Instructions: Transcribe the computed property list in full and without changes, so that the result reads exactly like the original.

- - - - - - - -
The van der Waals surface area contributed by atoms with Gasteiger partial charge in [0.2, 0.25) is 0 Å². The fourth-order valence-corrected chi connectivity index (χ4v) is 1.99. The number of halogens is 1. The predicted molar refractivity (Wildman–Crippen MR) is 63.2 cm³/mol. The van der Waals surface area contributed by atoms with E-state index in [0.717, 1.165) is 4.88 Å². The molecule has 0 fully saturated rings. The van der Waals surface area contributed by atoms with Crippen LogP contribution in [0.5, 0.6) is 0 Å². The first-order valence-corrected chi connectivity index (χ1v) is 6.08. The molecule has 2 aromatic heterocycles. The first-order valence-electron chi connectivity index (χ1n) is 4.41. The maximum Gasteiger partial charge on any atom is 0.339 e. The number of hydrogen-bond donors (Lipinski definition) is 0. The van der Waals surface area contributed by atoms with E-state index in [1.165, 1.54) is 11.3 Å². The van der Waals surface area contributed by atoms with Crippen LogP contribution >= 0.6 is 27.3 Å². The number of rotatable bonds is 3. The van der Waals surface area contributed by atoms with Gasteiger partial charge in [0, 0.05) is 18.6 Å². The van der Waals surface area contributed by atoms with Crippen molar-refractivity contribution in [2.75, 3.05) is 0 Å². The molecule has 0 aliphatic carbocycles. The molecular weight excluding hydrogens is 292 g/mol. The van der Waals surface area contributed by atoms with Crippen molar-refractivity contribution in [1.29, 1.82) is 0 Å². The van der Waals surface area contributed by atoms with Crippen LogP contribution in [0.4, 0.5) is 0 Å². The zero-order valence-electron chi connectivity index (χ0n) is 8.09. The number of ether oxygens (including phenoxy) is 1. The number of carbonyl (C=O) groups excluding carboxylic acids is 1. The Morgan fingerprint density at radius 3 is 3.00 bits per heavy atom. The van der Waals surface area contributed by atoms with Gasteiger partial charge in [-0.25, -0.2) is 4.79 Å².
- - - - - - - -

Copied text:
The van der Waals surface area contributed by atoms with Gasteiger partial charge in [0.2, 0.25) is 0 Å². The fourth-order valence-corrected chi connectivity index (χ4v) is 1.99. The number of halogens is 1. The predicted molar refractivity (Wildman–Crippen MR) is 63.2 cm³/mol. The van der Waals surface area contributed by atoms with E-state index in [0.717, 1.165) is 4.88 Å². The molecule has 0 fully saturated rings. The van der Waals surface area contributed by atoms with Crippen LogP contribution in [0.5, 0.6) is 0 Å². The first-order valence-corrected chi connectivity index (χ1v) is 6.08. The molecule has 2 aromatic heterocycles. The first-order valence-electron chi connectivity index (χ1n) is 4.41. The maximum Gasteiger partial charge on any atom is 0.339 e. The number of hydrogen-bond donors (Lipinski definition) is 0. The van der Waals surface area contributed by atoms with E-state index in [1.165, 1.54) is 11.3 Å². The van der Waals surface area contributed by atoms with Crippen LogP contribution >= 0.6 is 27.3 Å². The number of rotatable bonds is 3. The van der Waals surface area contributed by atoms with Gasteiger partial charge in [0, 0.05) is 18.6 Å². The van der Waals surface area contributed by atoms with Crippen molar-refractivity contribution in [2.75, 3.05) is 0 Å². The molecule has 0 aliphatic carbocycles. The molecular weight excluding hydrogens is 292 g/mol. The van der Waals surface area contributed by atoms with Crippen molar-refractivity contribution in [1.29, 1.82) is 0 Å². The van der Waals surface area contributed by atoms with Crippen LogP contribution in [0.4, 0.5) is 0 Å². The zero-order valence-electron chi connectivity index (χ0n) is 8.09. The number of ether oxygens (including phenoxy) is 1. The number of carbonyl (C=O) groups excluding carboxylic acids is 1. The Morgan fingerprint density at radius 3 is 3.00 bits per heavy atom. The van der Waals surface area contributed by atoms with Gasteiger partial charge in [-0.25, -0.2) is 4.79 Å².